This traditional Vietnamese Spring Roll recipe (gỏi cuốn) is full of fresh veggies, herbs, soft slices of pork, and shrimp all brought together with a super flavorful hoisin and peanut dipping sauce.
What are Vietnamese spring rolls or gỏi cuốn?
Gỏi cuốn literally means salad rolls, and for the longest time I never made that connection. I just assumed it was a random name for these rolls, silly me.
But these tasty little rice paper rolls are indeed an herby salad mixture, with pork, shrimp, and rice noodles. Dip it in as much sauce (or should we say salad dressing) as you’d like. I love gỏi cuốn–they’re tasty and fun to eat. They’re great as a communal meal where everyone is rolling their own at the table.
Mom says gỏi cuốn or Vietnamese spring rolls were something people never made at home in Vietnam. It has so many components, and is quite an undertaking to prepare. It was crazy to even think of making it yourself when there were literally street vendors selling these outside your house just about everywhere.
Vietnamese spring rolls were meant to be just an appetizer and never a full meal. Although when growing up, her family didn’t always have money to spend on snack foods like this.
What’s in spring rolls?
There are many ways to make spring rolls, but let’s talk about what’s in traditional fresh Vietnamese spring rolls:
rice paper wrapper
thin rice noodles
leafy lettuce, red or green
herbs, primarily mint. but optionally chives, cilantro, whatever you have on hand
thinly sliced pork (belly preferred) and boiled shrimp
dipped in hoisin and peanut based sauce
The rice paper wrapper: bánh tráng
Typically made from just rice and water, the rice paper (bánh tráng) could be easily used for lots of other things. At one Vietnamese market, over five brands of this stuff. All with multi-lingual packaging: Vietnamese, Chinese, English, and French.
During the pandemic right now, the supply chain is wrecked so I was hard pressed to find five brands, and had to hit up three markets to find one brand. And it was smaller than optimal size too but you can make any size work.
Ingredients in the rice paper wrapper
Rice paper or spring roll wrappers in America tends to have tapioca flour added, and isn’t pure rice flour, to increase the strength of the paper. It makes it easier to handle and roll without breaking.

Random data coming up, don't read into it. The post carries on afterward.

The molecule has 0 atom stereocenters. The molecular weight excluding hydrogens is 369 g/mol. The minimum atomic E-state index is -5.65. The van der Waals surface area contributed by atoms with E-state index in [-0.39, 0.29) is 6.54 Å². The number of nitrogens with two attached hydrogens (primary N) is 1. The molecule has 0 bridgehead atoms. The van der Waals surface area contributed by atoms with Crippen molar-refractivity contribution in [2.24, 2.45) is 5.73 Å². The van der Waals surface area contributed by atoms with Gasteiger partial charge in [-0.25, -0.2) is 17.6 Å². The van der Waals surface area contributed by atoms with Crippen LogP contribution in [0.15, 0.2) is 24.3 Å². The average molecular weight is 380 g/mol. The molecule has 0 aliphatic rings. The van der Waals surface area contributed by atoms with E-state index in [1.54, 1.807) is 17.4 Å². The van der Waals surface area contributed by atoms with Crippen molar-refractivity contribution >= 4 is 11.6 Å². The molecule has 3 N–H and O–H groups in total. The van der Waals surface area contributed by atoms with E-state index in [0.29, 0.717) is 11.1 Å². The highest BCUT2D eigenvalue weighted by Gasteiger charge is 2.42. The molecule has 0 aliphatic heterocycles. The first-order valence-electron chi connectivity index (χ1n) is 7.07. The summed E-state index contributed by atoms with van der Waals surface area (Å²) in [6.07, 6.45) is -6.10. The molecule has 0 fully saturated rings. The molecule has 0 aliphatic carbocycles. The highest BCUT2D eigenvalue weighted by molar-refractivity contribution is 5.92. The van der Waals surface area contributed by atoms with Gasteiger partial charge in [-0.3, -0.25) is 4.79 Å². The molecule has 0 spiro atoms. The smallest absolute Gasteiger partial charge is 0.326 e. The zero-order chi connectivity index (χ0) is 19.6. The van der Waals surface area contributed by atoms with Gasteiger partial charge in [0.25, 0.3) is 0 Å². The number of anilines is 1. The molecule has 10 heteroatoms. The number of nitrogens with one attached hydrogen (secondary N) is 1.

However typically in Vietnam you can get ones that are actually 100% rice flour. We’re lucky enough to have family that visits Vietnam often enough and were nice enough to bring back the super thin 100% rice flour wrappers for us. The thinner wrapper makes the wrapping and eating experience a bit different–since it’s thinner it highlights the filling ingredients more instead of making you full off wrapper.
Spring roll wrappers used worldwide
Bánh tráng is not just something Vietnamese people eat. Cambodian people have a similar roll made of the same rice paper called nime chow–it’s a meatless version dipped in a vinegar-based sauce instead of hoisin. The Chinese have a version with duck and cucumber with a hoisin based dipping sauce. Japanese restaurants are also commonly using regular and dyed versions of rice paper for rolls too.
The meat: pork belly and shrimp
The most common and traditional meat fillings for gỏi cuốn or Vietnamese spring rolls is pork and shrimp. Nowadays you can find vegetarian versions and new twists on this with fancy beef cuts and others but if a place only makes one variety you can bet it’s gonna be pork and shrimp.
For the pork, you will typically find leaner cuts since it’s cheaper. Since we’re making it at home, we’re gonna fancy it up with fattier, better tasting pork belly!
For the shrimp, medium sized shrimp around size 31/35 is ideal. If your market doesn’t stock it, you can go a little larger or smaller and it will be fine. The medium size just makes wrapping easier. Just keep in mind when planning out your roll sizes that shrimp will shrink a little when you cook it.